Elsewhere, we get to hear Zanes and Park sing together in “Akatombo.” The definition of the title means “red dragonfly” and the song reflects on memories of a past time. It’s a beautiful song in which we get to wholly experience the depth of Park’s gorgeous voice. Paired with Dan Zanes’s soft, signature rasp, the song is quite moving.

Winding down the album, Park also gives a nod to popular Western music with “Summer is Here.” The song’s composition reminds me a little of Neil Diamond’s “Sweet Caroline” for some reason (which, to me, isn’t a bad thing at all). It’s a charming song based on Park’s experience growing up in Tennesee, hiking through the mountains and eating kimbap, a food that resembles sushi. “Tinsagunu Hana” completes the album with an offering of gratitude for all the hard-working parents, including Park’s own, as she sings “…although we number all the stars in the sky we cannot count our parents’ words of advice.” Listening to this and thinking about all that I have learned as a parent myself I can’t help but think, “isn’t that the truth!” Although, I am going to make sure to play this one for my Mother, as well.

I am truly impressed by the work that was put into making the album. Highly recommended for all ages. Rabbit Days and Dumplings is a timeless classic and one that fully supports Park’s strong belief that music has the ability to transcend borders, ages, languages and backgrounds.

The album contains beautiful illustrations by Kristiana Pärn while the liner notes provide snippets of song lyrics, Asian script, phonetic representation and English translation, which makes it fun to follow along. Below is a sampler containing five songs from Rabbit Days and Dumplings. You can also find song lyrics and backgrounds for most songs on the album here.

The album can be purchased from Festival Five Records, as well as the other usual outlets. A portion of the proceeds will be given to to support creative education in our schools.

Full Disclosure: I was given a copy of the album for possible review, however, the opinions and thoughts expressed throughout are my own.

View This: essence – T-REXXXX!

essence-CD-Cover-Artwork2-486x486We had the pleasure of seeing essence perform this song at the Palo Alto Children’s Library during a Randy Kaplan show at the end of September. “T-Rexxxx,” a single from essence’s upcoming children’s album A Dog Named Moo, was a big hit with the audience and is still a hit with us at home.   “T-Rexxxx” is a great tune which you may just see in print sometime soon as essence is currently working on making it into a book (along with other songs from A Dog Named Moo).  I especially like the claymation by Steve Girard & Matt Christensen and the direction by Jennifer Steinman (director of the award-winning documentary Motherland).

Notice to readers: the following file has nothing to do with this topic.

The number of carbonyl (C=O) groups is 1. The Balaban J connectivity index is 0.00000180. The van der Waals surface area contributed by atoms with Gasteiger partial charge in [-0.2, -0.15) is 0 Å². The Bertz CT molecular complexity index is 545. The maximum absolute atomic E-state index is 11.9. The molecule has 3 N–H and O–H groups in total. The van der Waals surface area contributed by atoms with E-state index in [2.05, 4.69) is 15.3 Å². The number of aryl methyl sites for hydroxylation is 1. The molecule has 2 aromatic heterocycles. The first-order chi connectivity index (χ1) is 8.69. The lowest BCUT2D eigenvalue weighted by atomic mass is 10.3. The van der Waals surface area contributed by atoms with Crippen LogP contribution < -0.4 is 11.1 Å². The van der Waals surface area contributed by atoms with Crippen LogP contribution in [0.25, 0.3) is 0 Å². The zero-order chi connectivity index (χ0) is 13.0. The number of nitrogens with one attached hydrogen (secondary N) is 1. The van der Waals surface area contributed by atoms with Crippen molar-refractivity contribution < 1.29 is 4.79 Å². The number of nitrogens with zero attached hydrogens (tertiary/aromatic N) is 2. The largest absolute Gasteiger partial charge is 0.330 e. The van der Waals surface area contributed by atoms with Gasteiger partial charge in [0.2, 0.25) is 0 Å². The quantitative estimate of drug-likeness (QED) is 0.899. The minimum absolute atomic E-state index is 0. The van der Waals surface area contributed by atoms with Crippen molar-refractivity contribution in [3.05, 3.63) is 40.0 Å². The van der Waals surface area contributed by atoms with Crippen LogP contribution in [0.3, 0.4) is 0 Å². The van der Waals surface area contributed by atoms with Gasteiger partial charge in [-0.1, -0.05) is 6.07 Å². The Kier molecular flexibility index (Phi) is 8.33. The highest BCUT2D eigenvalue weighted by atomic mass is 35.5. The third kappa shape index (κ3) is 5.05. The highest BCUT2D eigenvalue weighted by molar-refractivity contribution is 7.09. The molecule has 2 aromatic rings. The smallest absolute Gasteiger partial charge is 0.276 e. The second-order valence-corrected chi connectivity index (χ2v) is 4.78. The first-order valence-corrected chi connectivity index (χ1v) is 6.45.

Parents will get a kick out of this heroic dino-tale while their little ones, ages 2 and up, will enjoyrawrrrrrr-ing along with the biggest baddest beast that ever lived.

Recap: Family Music Show with Orange Sherbet and Randy Kaplan

On Saturday, September 29, 2012, Kids Can Groove hosted its first concert featuring Orange Sherbet and Randy Kaplan. My motiviation in organizing the show was to bring quality music to the Southern Bay Area that was not just for kids but for parents to enjoy as well. And by all accounts, it turned out to be a wonderful success! In fact, parents were buying CD’s for themselves just as much as they were buying music for their kids.

A tremendous thank you to everyone who helped make the Family Music Show as exciting as it turned out to be. I want to send a giant thank you to Katie Tupper for being a great friend, huge support and solid volunteer, my husband for manning the snack table, and Rani for making fun crafts and musical instruments out of recyclable materials. In addition to these extraordinary individuals, I am incredibly thankful to Colette Blain of Nature Parties for taking the time to make every one of our attendees feel extra special with her creative goodie bags, decorative placemats, delicious cookies and generous donations for our raffle.

Additionally, I want to thank the generous support of our sponsors and business partners who are amazing community resources and a pleasure to work with. Specifically, Deborah’s Palm, Dinah’s Garden Hotel, as well as, Janada Clark, MA Parent Educator & Parent Coach and Patricia Rossi Photography who both donated valuable prizes for our raffle. Also, a big thanks to the All Saints Episcopal Church, Palo Alto Children’s Library and the Children’s Discovery Museum of San Jose for organizing these shows with me.